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UBC Theses and Dissertations

Whitebark pine (Pinus albicaulis) resistance to white pine blister rust : a cost-effective approach to progeny testing for restoration Reid, Iain R.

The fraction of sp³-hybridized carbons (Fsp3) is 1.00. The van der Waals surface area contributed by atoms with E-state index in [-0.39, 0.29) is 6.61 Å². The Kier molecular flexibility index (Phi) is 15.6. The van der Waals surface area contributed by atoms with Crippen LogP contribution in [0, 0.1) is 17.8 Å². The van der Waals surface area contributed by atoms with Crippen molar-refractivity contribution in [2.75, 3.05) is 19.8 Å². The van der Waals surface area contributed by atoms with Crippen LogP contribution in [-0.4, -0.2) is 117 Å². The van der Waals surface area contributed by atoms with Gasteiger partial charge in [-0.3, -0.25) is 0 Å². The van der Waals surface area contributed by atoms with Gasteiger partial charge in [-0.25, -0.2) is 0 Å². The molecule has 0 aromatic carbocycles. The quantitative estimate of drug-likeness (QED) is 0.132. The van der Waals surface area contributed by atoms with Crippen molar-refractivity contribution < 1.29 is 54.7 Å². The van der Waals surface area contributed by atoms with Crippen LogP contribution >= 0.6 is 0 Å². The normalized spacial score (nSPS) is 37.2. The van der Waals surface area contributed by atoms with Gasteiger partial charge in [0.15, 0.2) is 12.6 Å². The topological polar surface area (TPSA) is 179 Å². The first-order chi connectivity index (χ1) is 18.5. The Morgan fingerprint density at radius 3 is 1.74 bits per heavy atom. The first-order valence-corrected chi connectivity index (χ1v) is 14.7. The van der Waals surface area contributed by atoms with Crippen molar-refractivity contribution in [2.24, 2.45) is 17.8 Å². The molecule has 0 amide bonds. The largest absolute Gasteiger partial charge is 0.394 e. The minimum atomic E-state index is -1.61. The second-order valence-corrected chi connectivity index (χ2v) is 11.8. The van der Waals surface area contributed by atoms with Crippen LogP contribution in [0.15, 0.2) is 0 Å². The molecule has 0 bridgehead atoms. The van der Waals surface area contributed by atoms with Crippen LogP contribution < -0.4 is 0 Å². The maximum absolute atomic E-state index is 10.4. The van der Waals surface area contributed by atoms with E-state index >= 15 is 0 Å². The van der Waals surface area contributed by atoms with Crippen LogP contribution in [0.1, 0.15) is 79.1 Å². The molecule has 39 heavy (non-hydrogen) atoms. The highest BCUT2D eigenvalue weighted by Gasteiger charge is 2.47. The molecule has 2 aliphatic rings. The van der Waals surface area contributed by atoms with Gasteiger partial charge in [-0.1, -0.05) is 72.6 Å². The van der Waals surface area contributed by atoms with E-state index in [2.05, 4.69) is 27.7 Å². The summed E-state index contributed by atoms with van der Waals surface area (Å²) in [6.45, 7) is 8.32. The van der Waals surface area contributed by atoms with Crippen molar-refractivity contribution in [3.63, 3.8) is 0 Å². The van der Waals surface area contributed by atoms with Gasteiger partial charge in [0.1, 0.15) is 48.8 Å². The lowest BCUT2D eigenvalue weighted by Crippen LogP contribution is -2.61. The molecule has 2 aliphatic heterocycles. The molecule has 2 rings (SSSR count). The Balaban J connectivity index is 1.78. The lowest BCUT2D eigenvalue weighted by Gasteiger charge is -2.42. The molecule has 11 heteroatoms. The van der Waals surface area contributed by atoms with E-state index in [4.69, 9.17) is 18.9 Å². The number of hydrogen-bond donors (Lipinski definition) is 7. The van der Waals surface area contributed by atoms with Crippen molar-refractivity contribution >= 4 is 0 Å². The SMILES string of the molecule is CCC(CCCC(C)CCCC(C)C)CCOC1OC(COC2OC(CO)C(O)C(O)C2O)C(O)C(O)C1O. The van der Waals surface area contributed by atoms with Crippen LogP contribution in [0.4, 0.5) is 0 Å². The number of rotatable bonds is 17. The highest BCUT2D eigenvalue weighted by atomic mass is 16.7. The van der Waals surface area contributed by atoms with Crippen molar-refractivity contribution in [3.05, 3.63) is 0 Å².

Endangered whitebark pine (Pinus albicaulis Engelm.), native to high elevation forests of western North America, is declining mainly due to the introduced pathogen Cronartium ribicola J.C. Fisch, causing the disease white pine blister rust. This decline is compounded by the impacts of climate change, mountain pine beetle, and fire suppression. Low levels of genetic resistance to blister rust are present in whitebark pine. Traditional methods of inoculating seedlings to determine family-level resistance to the rust are costly, labour and time intensive. Due to the need for resistant material for planting, this presents a bottleneck in the process of restoring whitebark pine stands that have been heavily infected by the rust. In this study I tested an alternative approach to controlled inoculations that would be an effective way to screen large numbers of families without as many costs and limitations. A large genetic sample comprising 214 open-pollinated families from 44 provenances were screened at Skimikin Nursery, British Columbia, to determine: (1) the effectiveness of natural rust inoculation from Ribes nigrum L. in a common garden; (2) family and provenance level resistance to blister rust; and (3) climate variables related to height and rust resistance. Eighty-one families previously screened in Dorena, Oregon using artificial inoculation methods were also planted at Skimikin to compare with the natural inoculation. The natural inoculation was effective, with 73% of seedlings displaying stem symptoms of the disease, and 95% showing rust infection. A clear relationship was found between distance from the Ribes and severity of blister rust. Linear mixed models with spatial correlations were fitted to height and rust data using ASReml-R to estimate breeding values, heritability, and among-population differentiation (QST). Resistance was highest in the Cascade Mountains of Washington, while the most susceptible families were located mainly in the BC Coast Mountains. QST values revealed low genetic differentiation for height (0.07) and moderate differentiation for rust (0.28) while heritability was higher for height (0.42) than for rust resistance (0.23). This method of screening should be used more widely to determine families resistant to white pine blister rust and increase the availability of resistant seedlings for restoration.

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